Posts Tagged ‘ PCOS ’

Uterine Fibroids and Polycystic Ovarian Syndrome: Is There a Connection?

PCOS Polycystic ovary syndrome written in a notebook on white table

Uterine fibroids and Polycystic Ovaries are conditions that cause growths to form in female reproductive organs. Fibroids are benign, (not cancerous), tumors that spontaneously appear in the uterus. Polycystic Ovarian Syndrome causes cysts, (also not cancerous), that suddenly occur in one or both ovaries.

Both conditions can disrupt menstrual cycles, cause pelvic pain and impair fertility. Both have been linked to hormone imbalances. So is there a connection between fibroids and Polycystic Ovarian Syndrome (PCOS)?

What Causes Fibroids?

Fibroids are thought to be triggered by high levels of the female hormone, estrogen. When estrogen elevates, fibrous tumors often appear and grow in the uterus. The most likely time to discover fibroids? During pregnancy or just before menopause, when estrogen is spiking.

Probable Causes of Polycystic Ovarian Syndrome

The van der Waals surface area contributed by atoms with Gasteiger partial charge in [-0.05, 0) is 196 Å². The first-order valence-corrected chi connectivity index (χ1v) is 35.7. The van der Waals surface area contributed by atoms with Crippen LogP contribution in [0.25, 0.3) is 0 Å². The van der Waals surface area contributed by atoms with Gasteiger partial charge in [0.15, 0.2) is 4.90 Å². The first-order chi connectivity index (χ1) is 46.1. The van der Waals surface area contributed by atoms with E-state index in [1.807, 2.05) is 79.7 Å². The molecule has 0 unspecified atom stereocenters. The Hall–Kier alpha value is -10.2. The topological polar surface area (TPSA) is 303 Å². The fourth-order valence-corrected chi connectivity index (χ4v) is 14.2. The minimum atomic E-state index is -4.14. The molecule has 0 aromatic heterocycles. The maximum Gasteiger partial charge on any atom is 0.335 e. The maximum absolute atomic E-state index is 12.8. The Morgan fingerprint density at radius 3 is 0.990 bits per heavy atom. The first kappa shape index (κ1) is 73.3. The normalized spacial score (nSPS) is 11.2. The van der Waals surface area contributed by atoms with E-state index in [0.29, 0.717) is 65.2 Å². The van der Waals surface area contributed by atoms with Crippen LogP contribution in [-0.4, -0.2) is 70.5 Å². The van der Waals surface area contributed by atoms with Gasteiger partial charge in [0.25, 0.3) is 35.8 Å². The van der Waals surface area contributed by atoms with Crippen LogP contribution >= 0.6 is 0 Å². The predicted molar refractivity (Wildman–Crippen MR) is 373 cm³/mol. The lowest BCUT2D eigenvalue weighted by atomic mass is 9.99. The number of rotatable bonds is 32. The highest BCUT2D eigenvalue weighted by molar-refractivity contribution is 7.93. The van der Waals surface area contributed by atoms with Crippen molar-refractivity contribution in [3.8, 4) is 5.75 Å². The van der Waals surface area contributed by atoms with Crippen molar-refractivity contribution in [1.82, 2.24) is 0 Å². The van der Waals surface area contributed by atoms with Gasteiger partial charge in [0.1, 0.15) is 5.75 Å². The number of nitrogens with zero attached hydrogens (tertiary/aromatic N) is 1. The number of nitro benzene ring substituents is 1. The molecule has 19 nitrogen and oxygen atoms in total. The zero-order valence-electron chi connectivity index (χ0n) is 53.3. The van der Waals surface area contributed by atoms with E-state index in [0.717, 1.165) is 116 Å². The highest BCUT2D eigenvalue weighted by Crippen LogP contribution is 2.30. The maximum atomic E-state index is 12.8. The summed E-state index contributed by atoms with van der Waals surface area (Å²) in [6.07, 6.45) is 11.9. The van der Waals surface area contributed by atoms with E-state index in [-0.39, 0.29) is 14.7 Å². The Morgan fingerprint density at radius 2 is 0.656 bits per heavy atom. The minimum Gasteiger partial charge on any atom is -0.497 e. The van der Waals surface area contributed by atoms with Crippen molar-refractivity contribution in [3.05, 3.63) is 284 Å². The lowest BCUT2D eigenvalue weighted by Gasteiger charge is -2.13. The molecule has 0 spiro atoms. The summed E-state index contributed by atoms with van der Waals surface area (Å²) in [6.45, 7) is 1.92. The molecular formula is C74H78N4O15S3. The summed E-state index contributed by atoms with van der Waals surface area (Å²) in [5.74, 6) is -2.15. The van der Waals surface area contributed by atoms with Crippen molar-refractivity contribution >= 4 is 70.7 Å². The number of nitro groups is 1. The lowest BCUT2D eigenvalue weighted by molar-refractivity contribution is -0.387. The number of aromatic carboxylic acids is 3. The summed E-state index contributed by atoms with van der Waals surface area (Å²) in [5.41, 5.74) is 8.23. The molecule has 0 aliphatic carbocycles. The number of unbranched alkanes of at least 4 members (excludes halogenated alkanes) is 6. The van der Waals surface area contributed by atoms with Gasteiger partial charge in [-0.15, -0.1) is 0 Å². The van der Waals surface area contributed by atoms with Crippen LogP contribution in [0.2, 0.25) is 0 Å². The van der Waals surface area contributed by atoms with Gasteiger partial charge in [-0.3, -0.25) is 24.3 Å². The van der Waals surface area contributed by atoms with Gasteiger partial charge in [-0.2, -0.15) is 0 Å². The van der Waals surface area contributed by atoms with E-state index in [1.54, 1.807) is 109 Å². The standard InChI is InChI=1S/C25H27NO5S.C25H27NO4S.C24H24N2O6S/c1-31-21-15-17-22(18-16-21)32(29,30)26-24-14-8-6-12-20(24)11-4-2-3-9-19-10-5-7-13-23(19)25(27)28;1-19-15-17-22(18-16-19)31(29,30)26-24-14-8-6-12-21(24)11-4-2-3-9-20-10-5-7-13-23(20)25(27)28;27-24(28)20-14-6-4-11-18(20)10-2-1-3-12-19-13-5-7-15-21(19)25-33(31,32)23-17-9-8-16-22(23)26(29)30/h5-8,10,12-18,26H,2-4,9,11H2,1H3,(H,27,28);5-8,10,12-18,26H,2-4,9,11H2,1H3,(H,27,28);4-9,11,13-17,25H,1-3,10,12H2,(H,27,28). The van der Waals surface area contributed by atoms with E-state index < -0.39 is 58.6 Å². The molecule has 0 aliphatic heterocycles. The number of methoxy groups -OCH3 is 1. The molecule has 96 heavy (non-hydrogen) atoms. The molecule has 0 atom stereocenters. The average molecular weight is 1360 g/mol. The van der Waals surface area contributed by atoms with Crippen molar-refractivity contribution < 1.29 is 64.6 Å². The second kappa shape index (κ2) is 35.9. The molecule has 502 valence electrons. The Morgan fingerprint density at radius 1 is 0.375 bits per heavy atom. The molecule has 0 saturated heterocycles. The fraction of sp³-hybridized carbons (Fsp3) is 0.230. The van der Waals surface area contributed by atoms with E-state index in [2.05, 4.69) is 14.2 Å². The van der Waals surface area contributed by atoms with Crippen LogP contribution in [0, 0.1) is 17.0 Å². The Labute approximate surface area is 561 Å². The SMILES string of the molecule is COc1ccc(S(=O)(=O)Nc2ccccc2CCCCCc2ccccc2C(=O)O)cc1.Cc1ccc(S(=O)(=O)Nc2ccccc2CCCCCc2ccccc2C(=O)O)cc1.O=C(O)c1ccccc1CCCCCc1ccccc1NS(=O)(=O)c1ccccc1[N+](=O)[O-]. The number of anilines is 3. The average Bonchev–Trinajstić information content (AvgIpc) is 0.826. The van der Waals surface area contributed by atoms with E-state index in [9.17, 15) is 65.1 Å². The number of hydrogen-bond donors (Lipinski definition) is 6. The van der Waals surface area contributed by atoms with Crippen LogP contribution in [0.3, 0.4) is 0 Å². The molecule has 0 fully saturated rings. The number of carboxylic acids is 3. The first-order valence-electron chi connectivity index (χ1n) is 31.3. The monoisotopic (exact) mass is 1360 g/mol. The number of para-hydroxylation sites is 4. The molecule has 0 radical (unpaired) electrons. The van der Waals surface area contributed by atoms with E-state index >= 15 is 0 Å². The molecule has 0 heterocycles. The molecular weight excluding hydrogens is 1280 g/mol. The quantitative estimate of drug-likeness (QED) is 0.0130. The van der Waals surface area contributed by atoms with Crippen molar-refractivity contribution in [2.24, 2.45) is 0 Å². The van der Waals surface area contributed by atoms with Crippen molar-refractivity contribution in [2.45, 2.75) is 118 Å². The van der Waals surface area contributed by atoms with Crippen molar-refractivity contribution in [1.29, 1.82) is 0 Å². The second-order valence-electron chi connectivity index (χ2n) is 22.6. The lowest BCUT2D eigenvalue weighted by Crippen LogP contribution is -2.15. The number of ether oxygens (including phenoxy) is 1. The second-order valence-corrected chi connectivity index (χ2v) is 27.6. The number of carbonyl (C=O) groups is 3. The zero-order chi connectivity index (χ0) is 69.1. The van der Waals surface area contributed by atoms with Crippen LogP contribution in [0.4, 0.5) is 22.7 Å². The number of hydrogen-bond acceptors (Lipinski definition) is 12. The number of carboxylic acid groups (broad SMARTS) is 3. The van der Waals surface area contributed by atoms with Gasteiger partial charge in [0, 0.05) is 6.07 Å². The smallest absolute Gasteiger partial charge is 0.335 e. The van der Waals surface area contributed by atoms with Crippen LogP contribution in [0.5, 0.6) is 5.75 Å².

PCOS occurs when an overproduction of hormones, called androgens, affect the ovary’s ability to develop and release eggs normally. The ovaries respond by developing cysts. The most likely time for PCOS is during a woman’s childbearing years, in her 20s and 30s.

Risk Factors for Fibroids

  • Elevated levels of estrogen and progesterone
  • Race (African American women have a higher incidence)
  • Fibroids in your family
  • Menstruation at an early age
  • Obesity

Risk Factors for PCOS

  • Elevated levels of androgens
  • Elevated levels of insulin
  • PCOS in your family

Are Women with One Condition, Likely to Develop the Other?

The medical consensus is that there is no connection between fibroids and PCOS. While both are influenced by hormone imbalances and can cause similar symptoms, they are separate medical issues and don’t appear to be related.

But a six-year study of 23,000 pre-menopausal African American women challenges this thinking. Boston University Slone Epidemiology Center examined the data and noted that the incidence of fibroids was 65% higher among women with PCOS, than those without. Why? One theory is that when androgens affect normal production and release of eggs, estrogen levels rise in response. And when estrogen rises, so does the incidence of fibroids.

Non-Invasive Fibroid Treatment

Are you experiencing abnormal periods, pelvic pain, or fertility issues? Fibroids or PCOS may be the cause. Get a medical assessment from Dr. McLucas when you contact the Fibroid Treatment Collective.

For information on how non-invasive fibroids treatment, learn more about embolization here.

Am I a candidate for non-surgical treatment?

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